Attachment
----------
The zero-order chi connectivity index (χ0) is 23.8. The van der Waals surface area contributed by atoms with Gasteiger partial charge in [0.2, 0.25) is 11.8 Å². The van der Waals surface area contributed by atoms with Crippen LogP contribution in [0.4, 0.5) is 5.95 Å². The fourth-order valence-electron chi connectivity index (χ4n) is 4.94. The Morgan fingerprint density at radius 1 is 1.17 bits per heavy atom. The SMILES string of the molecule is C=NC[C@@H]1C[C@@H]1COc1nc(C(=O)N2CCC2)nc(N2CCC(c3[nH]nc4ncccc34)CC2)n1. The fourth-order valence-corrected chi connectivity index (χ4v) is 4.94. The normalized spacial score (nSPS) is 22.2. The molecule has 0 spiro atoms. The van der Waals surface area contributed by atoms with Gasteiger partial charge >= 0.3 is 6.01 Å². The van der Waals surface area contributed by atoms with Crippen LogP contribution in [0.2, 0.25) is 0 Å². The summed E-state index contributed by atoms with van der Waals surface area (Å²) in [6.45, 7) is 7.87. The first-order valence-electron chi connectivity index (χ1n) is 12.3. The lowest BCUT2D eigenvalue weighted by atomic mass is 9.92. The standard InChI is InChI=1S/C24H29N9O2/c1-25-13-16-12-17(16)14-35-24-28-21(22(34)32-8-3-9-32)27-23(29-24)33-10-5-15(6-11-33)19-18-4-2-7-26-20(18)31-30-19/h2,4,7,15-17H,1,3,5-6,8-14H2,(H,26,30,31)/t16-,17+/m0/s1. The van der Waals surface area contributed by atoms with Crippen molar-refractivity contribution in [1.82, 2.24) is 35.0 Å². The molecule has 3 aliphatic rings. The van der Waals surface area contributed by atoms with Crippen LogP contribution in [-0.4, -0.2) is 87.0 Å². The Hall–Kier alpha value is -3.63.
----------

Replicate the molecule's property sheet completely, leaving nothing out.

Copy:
The zero-order chi connectivity index (χ0) is 23.8. The van der Waals surface area contributed by atoms with Gasteiger partial charge in [0.2, 0.25) is 11.8 Å². The van der Waals surface area contributed by atoms with Crippen LogP contribution in [0.4, 0.5) is 5.95 Å². The fourth-order valence-electron chi connectivity index (χ4n) is 4.94. The Morgan fingerprint density at radius 1 is 1.17 bits per heavy atom. The SMILES string of the molecule is C=NC[C@@H]1C[C@@H]1COc1nc(C(=O)N2CCC2)nc(N2CCC(c3[nH]nc4ncccc34)CC2)n1. The fourth-order valence-corrected chi connectivity index (χ4v) is 4.94. The normalized spacial score (nSPS) is 22.2. The molecule has 0 spiro atoms. The van der Waals surface area contributed by atoms with Gasteiger partial charge >= 0.3 is 6.01 Å². The van der Waals surface area contributed by atoms with Crippen LogP contribution in [0.2, 0.25) is 0 Å². The summed E-state index contributed by atoms with van der Waals surface area (Å²) in [6.45, 7) is 7.87. The first-order valence-electron chi connectivity index (χ1n) is 12.3. The lowest BCUT2D eigenvalue weighted by atomic mass is 9.92. The standard InChI is InChI=1S/C24H29N9O2/c1-25-13-16-12-17(16)14-35-24-28-21(22(34)32-8-3-9-32)27-23(29-24)33-10-5-15(6-11-33)19-18-4-2-7-26-20(18)31-30-19/h2,4,7,15-17H,1,3,5-6,8-14H2,(H,26,30,31)/t16-,17+/m0/s1. The van der Waals surface area contributed by atoms with Crippen molar-refractivity contribution in [1.82, 2.24) is 35.0 Å². The molecule has 3 aliphatic rings. The van der Waals surface area contributed by atoms with Crippen LogP contribution in [-0.4, -0.2) is 87.0 Å². The Hall–Kier alpha value is -3.63.